Genesis 32:22-32 (English) / 32:23-33 (Hebrew)



Biblical Text
Historical Context
The Jacob Stories



Genesis 32:22-32 [32.23-33] provides a fruitful starting point for creative reflection. It has inspired artists, poets, and writers, as well as theologians.


     Each one of us alone with God:
     Behind the mask of face and deed
     Each wrestles with an angel.                 Jessie Sampter (Plaut, 223)


     O wrestlin' Jacob, Jacob day's a-breakin',
          I will not let thee go!
     O wrestlin' Jacob, Jacob day's a-breakin',
          He will not let me go!
     O, I hold my brudder wid a tremblin' hand;
          I would not let him go!
     I hold my sister wid a tremblin' hand;
          I would not let her go!                    Spiritual (Plaut, 223)


     In overcoming God you are overcome. God enjoys a good fight as much as an Irish publican. From hearts that struggle there is the hope of honest love. A lover does not want gratitude or compliance; soggy affection is no more appealing than cold porridge. Nothing short of a free and equal passion will suffice. If such love must be won from long and painful wrestling, better that than an insipid pretence which does not stir the gut. It is possible to keep running for a long time. But once you join battle with the Stranger, you are at risk.
                                                               Michael Riddell (Riddell, 25)


     'Carrion Comfort'

     Not, I'll not, carrion comfort, Despair, not feast on thee;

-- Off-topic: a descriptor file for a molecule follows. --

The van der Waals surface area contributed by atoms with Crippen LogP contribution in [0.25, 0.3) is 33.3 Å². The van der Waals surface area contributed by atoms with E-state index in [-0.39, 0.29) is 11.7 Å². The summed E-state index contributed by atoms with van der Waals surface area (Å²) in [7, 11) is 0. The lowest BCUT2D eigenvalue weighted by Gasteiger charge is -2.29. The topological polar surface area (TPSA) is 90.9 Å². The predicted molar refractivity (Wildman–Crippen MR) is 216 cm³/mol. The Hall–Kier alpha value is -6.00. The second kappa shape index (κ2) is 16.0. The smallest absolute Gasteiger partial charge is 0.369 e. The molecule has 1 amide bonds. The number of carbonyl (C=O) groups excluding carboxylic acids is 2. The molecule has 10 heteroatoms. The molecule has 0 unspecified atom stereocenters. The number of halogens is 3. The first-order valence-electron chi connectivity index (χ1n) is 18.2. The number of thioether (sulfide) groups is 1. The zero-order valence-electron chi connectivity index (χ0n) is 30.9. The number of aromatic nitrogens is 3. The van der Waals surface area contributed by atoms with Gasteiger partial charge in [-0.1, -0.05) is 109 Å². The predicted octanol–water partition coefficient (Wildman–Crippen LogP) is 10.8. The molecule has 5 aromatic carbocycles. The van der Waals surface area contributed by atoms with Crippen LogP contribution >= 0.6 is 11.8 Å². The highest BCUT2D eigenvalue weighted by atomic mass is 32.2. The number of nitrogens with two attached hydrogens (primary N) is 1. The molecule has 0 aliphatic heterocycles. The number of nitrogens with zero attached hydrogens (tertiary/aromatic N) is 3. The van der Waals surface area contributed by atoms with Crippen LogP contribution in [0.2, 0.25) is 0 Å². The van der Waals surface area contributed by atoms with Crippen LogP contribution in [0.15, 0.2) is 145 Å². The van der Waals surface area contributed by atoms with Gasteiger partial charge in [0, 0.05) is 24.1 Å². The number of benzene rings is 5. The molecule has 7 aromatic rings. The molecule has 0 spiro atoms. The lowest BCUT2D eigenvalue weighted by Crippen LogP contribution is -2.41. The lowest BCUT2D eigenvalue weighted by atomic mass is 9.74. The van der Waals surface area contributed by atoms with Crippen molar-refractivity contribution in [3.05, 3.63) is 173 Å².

Not untwist - slack they may be - these last strands of man
     In me, or, most weary, cry I can no more. I can;
     Can something, hope, wish day not come, not choose not to be.

     But ah, but O thou terrible, why wouldst thou rude on me
     Thy wring-world right foot rock? lay a lionlimb against me? scan
     With darksome devouring eyes my bruiséd bones? and fan,
     O in turns of tempest, me heaped there; me frantic to avoid thee and flee?

     Why? That my chaff might fly; my grain lie, sheer and clear.
     Nay in all that toil, that coil, since (seems) I kissed the rod,
     Hand rather, my heart lo! lapped strength, stole joy, would laugh, chéer.
     Cheer whom though? The hero whose heaven handling flung me, fóot tród
     Me? or me that fought him? O which one? is it each one? That night, that year
     Of now done darkness I wretch lay wrestling with (my God!) my God.
                                                                Gerard Manley Hopkins (Jasper, 141)


     Weeping we hold him fast tonight;
     We will not let Him go
     Till daybreak smile the snow.
     Then figs shall bud, and dove with dove
     Shall coo the livelong day;
     Then He shall say 'Arise, My love,
     My fair one, come away.'                        Christina Rossetti (Jasper, 142)


     I remember as blessing the one glimpse I had of his face. It was more terrible than the face of dark, or of pain, or of terror. It was the face of light. No words can tell of it. Silence cannot tell of it. Sometimes I cannot believe that I saw it and lived but that I only dreamed I saw it. Sometimes I believe I saw it and that I only dream I live.
     He never told me his name. The Fear of Isaac, the Shield of Abraham, and others like them are names we use because we do not know his true name. Perhaps he did not tell it because he knew I would never stop calling on it. But I gave the place where I saw him a name. I named it Peniel. It means the face of God.
                                                                Frederick Buechner (Jasper, 145-146)



Home Text About the Author About this Project Bibliography
© Kirsten Abbott 2004